Results tagged ‘ NLDS ’

10/6/10 – Roy Halladay’s No-Hitter

During the second at-bat of the game, Reds shortstop Orlando Cabrera hit a foul back straight back in to one of the luxury boxes. A man mishandled it and it fell in to the hands of a nun sitting right next to him. I am not a religious man, but I was not going to write off that little particular moment.

I stood at my seat for what seemed like forever. Roy Halladay was surrounded by throngs of media and the Phaithful started making their way to the exits. Now mostly by myself, I continued to stand, stare, and ever so slightly, shake my head. I started to cry. Tears of sadness and tears of joy. It was the single greatest sporting event I have ever been to. It was one the best moments in Philadelphia sports history. It was one one of the most historic games in baseball history. And I was there.

So was my dad.

He wanted me to go to this game. He was there. That’s why a grown man cried at a baseball game.

End of the warmup. Now to the ninth.

The rest of my photographs from this day can be found here on my Flickr page.

10/4/10 – Happy October

…aaaaand exhale.

Major League Baseball’s regular season came to an incredible end yesterday. It could have been even more dramatic depending on the outcome of two games in the National League, one of them being the Phillies versus the Atlanta Braves. The number of possible scenarios to determine the final playoff slots was just mind-blowing.  I think one of my softball teams was even involved somehow. In the end, many a travel secretary breathed a huge sigh of relief as the playoffs were set nice and neat.

So with that all settled, the Phillies, who ended up with the best record in the Majors, now face the Cincinnati Reds in the National League Division Series. I am really intrigued by this matchup. When I first started writing for prosportsblogging.com in 2009, I covered the Reds for the first half of the season. A lot of people found them a bit of a surprise this year, taking the NL Central crown. I did not expect them to run away with the division, but I knew with their pool of very talented young players and ^cough^ Scott Rolen ^cough^, they were going to make it very interesting for the favorite St. Louis Cardinals.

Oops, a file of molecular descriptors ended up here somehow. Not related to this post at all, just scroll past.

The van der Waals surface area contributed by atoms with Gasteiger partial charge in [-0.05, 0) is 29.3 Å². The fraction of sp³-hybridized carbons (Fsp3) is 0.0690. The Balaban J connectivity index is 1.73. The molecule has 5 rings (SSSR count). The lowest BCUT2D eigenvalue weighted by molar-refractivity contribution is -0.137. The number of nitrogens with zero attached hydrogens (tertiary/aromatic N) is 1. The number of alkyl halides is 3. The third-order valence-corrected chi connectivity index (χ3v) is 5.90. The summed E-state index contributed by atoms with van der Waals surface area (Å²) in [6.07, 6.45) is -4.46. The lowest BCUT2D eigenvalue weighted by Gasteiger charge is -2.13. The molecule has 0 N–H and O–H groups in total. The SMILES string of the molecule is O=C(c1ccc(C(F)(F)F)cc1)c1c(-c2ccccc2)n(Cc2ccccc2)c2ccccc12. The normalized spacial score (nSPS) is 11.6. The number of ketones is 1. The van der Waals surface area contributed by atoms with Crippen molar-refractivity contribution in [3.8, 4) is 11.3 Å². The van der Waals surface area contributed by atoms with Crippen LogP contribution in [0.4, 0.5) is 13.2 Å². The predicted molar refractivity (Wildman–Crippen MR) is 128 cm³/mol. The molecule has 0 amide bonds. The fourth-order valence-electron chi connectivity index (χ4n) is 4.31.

These two franchises have some history together…

Bill Giles, the Phillies chairman and part owner, started his life in baseball tagging along with his father, Warren Giles, who was a longtime executive for the Reds, and whose name now adorns the National League Championship Trophy.

- The Big Red Machine steamrolling the Phils in the 1976 Championship Series.

- In 1983, three members from The Big Red Machine (Pete Rose, Tony Perez and Joe Morgan) played together on the Phillies, leading them to a World Series appearance.

- In 1989, Paul O’Neill, after misplaying a line drive, kicked the ball perfectly to the cutoff man to prevent Steve Jeltz from scoring, pretty much summing up Jeltzy’s career in baseball.

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I was fortunate to see the first game of the 1993 NLCS against the Braves at Veterans Stadium. If you all remember, that was one helluva game. So I decided I would take my perfect Game One record and get a ticket for the opening act of this season’s NLDS. Needless to say, I am extremely excited. As anyone who has ever attended a postseason baseball game knows, nothing beats the atmosphere of the playoffs. It’s otherworldly. It’s nothing short of a religious experience.

Through a co-worker, my dad was able to not only get tickets to the NLCS, but also the ’93 World Series.  I was so excited that I would be going to these games with him, but surprisingly, he did not attend either game with me. He insisted I bring one of my friends because he thought I would have more fun with them and they would appreciate it more. I begged him to go. I didn’t want anyone else with me for those games, especially since a Phillies postseason appearance was about a frequent as a Haley’s Comet flyby. He didn’t relent. I ended up going with two different friends and had a blast at both, even though they lost the World Series game we attended.

Still, I really missed him at those games. His only answer to my befuddlement about his voluntary absence was a simple, “I just don’t feel like going”. He worked hard every day, commuting in and out of Center City Philadelphia. I’m sure the LAST thing he wanted to do was drive back in to the city and deal with 62,000 people in the Vet parking lot on a weeknight. I can’t say I don’t blame him if that was the case.